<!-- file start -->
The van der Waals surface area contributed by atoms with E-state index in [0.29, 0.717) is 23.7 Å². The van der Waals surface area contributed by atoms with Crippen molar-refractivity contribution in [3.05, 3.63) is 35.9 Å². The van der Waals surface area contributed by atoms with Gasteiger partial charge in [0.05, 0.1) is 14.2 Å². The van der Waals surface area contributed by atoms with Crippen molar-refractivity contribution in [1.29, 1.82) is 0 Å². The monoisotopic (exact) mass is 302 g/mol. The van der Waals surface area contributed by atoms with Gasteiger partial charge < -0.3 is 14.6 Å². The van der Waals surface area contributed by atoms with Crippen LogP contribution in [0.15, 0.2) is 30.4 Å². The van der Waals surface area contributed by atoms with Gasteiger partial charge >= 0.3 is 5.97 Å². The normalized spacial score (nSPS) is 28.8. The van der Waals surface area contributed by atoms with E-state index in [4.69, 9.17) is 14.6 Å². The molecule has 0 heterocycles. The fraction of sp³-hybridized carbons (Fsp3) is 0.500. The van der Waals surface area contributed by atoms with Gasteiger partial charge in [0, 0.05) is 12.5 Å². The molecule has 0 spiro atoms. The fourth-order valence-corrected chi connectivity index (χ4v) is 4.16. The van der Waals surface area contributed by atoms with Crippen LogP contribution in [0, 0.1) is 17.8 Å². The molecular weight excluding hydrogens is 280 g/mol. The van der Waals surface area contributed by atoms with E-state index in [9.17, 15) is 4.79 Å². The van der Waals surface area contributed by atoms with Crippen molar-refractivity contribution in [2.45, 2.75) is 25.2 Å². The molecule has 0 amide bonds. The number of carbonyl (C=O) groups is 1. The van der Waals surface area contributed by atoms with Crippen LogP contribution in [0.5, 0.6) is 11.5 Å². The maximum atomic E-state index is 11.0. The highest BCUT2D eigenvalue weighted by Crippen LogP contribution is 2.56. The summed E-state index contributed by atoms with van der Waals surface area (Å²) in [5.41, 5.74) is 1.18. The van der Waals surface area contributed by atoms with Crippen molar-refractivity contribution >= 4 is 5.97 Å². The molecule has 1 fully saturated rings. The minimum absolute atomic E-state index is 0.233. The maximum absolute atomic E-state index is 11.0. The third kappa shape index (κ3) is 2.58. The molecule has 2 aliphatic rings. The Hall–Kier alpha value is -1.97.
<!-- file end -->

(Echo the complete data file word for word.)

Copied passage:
The van der Waals surface area contributed by atoms with E-state index in [0.29, 0.717) is 23.7 Å². The van der Waals surface area contributed by atoms with Crippen molar-refractivity contribution in [3.05, 3.63) is 35.9 Å². The van der Waals surface area contributed by atoms with Gasteiger partial charge in [0.05, 0.1) is 14.2 Å². The van der Waals surface area contributed by atoms with Crippen molar-refractivity contribution in [1.29, 1.82) is 0 Å². The monoisotopic (exact) mass is 302 g/mol. The van der Waals surface area contributed by atoms with Gasteiger partial charge < -0.3 is 14.6 Å². The van der Waals surface area contributed by atoms with Crippen LogP contribution in [0.15, 0.2) is 30.4 Å². The van der Waals surface area contributed by atoms with Gasteiger partial charge >= 0.3 is 5.97 Å². The normalized spacial score (nSPS) is 28.8. The van der Waals surface area contributed by atoms with E-state index in [4.69, 9.17) is 14.6 Å². The molecule has 0 heterocycles. The fraction of sp³-hybridized carbons (Fsp3) is 0.500. The van der Waals surface area contributed by atoms with Gasteiger partial charge in [0, 0.05) is 12.5 Å². The molecule has 0 spiro atoms. The fourth-order valence-corrected chi connectivity index (χ4v) is 4.16. The van der Waals surface area contributed by atoms with Crippen LogP contribution in [0, 0.1) is 17.8 Å². The molecular weight excluding hydrogens is 280 g/mol. The van der Waals surface area contributed by atoms with E-state index in [9.17, 15) is 4.79 Å². The van der Waals surface area contributed by atoms with Crippen molar-refractivity contribution in [2.45, 2.75) is 25.2 Å². The molecule has 0 amide bonds. The number of carbonyl (C=O) groups is 1. The van der Waals surface area contributed by atoms with Crippen LogP contribution in [0.5, 0.6) is 11.5 Å². The maximum atomic E-state index is 11.0. The highest BCUT2D eigenvalue weighted by Crippen LogP contribution is 2.56. The summed E-state index contributed by atoms with van der Waals surface area (Å²) in [5.41, 5.74) is 1.18. The van der Waals surface area contributed by atoms with Crippen molar-refractivity contribution >= 4 is 5.97 Å². The molecule has 1 fully saturated rings. The minimum absolute atomic E-state index is 0.233. The maximum absolute atomic E-state index is 11.0. The third kappa shape index (κ3) is 2.58. The molecule has 2 aliphatic rings. The Hall–Kier alpha value is -1.97.